* Buffett could be tempted to sell down BYD stake - analysts
* Buffett likely to express concern over BYD missteps
* Stake now worth $1.6 bln versus purchase price of $230 mln
HONG KONG, Sept 24 (Reuters) - U.S. billionaire Warren Buffett could deliver some tough talk to BYD Co Ltd 1211.HK when he visits the Chinese automaker next week, including potential plans to sell down his stake in the former high flyer that has hit a speed bump.
BYD was China’s fastest-growing car maker last year but has encountered a host of problems in 2010, including sliding sales, a delay in plans to export its electric cars, and a legal dispute with the government over land it wants to develop.
Buffett's Berkshire Hathaway Inc BRKa.N bought 10 percent of the company in 2008 -- an investment that has yielded handsome rewards with the stake now worth $1.6 billion, nearly seven times the original $230 million purchase price.
Still, the current value is well off a peak of $2.5 billion reached last October, leading some to speculate that Buffett may be tempted to cash out part or all of his investment for a return that is still impressive by any measure.
“Buffett’s visit to BYD may not be good news for the company,” said Andrew To, sales director at Tai Fook Securities. “The old man may actually be tempted to sell down as the value has been inflated by several times.”
Buffett and Bill Gates, the 55-year-old co-founder and chairman of Microsoft Corp MSFT.O, will arrive in China next Monday for a four-day visit, including three stops related to BYD in the cities of Beijing, Changsha and Shenzhen.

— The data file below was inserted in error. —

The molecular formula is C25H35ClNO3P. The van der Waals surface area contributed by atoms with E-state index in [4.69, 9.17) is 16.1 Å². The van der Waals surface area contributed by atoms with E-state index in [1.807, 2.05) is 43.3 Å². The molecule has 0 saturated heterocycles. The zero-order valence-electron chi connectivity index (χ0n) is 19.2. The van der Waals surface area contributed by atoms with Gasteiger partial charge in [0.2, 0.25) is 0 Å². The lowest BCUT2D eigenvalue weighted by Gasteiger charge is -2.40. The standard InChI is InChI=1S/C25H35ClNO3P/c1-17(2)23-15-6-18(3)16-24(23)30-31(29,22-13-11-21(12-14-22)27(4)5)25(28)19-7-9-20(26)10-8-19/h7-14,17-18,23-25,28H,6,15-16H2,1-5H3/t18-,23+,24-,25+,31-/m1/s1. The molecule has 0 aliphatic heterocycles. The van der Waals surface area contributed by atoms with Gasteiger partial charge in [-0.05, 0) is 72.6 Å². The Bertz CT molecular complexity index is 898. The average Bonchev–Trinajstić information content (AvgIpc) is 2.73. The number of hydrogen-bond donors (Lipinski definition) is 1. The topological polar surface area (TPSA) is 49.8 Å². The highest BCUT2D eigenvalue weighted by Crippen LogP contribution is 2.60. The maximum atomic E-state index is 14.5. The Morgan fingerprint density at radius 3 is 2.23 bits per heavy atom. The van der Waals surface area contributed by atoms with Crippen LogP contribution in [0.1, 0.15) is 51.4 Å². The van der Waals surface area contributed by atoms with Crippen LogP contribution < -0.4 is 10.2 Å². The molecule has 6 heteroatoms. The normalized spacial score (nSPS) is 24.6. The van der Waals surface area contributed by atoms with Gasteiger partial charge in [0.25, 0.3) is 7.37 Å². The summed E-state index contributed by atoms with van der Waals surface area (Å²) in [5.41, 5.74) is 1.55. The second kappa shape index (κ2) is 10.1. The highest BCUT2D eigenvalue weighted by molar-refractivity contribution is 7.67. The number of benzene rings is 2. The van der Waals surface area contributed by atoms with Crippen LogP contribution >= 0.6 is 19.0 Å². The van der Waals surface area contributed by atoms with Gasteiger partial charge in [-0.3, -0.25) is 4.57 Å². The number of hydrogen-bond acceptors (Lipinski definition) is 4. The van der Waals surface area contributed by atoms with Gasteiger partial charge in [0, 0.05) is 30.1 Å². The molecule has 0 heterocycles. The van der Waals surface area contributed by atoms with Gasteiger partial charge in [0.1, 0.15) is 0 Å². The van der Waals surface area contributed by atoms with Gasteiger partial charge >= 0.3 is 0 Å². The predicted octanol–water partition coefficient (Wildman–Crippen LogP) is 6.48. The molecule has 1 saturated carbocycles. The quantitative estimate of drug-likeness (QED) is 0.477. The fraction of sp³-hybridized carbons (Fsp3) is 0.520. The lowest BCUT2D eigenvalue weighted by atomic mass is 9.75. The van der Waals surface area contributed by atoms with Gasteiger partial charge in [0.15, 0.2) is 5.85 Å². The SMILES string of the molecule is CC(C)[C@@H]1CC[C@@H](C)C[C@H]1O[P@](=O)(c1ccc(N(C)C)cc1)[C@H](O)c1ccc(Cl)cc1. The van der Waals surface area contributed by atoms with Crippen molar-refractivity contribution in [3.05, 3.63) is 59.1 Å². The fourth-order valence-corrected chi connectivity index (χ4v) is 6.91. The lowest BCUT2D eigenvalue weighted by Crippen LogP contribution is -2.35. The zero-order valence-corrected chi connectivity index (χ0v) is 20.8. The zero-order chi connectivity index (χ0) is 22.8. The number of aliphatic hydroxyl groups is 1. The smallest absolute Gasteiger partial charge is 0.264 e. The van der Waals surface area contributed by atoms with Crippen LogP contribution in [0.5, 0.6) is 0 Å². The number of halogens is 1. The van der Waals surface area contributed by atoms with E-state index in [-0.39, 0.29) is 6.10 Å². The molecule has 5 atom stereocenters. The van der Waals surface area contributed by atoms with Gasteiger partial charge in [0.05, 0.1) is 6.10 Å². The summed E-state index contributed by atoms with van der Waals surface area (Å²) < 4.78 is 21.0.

Buffett and Gates, America’s two richest men and the world’s top two donors to charity, will also host a private meeting in Beijing to discuss philanthropy development in China.
But Buffett, who made his billions as a shrewd investor, could be more focused on BYD, whose shares soared after Berkshire Hathaway’s initial investment on hopes the battery-maker-turned- auto-manufacturer could become a future electric vehicle leader.
Buffett admitted previously that his bet on BYD was less focused on the company’s products and more on its founder and chairman, the entrepreneurial Wang Chuanfu, known for devoting his time to the company and passionately pursuing new products.
Some analysts are questioning the company’s ability to deliver its new energy vision, and others say it may be straying too far from its roots as a battery specialist.
Chinese media recently reported that BYD had acquired 18 percent of Zhabuye Lithium, which has mining rights in the country’s biggest lithium mine, for about $30 million. Other reports said the company planned to make electrical appliances such as air conditioners and TVs.
“The company should do whatever it is good at,” said Johnny Wong, an analyst at Yuanta Research. “The share price will fall further if they really enter the home appliance sector, in which competition is keen.” (Reporting by Doug Young; Editing by Chris Lewis)
Our Standards: The Thomson Reuters Trust Principles.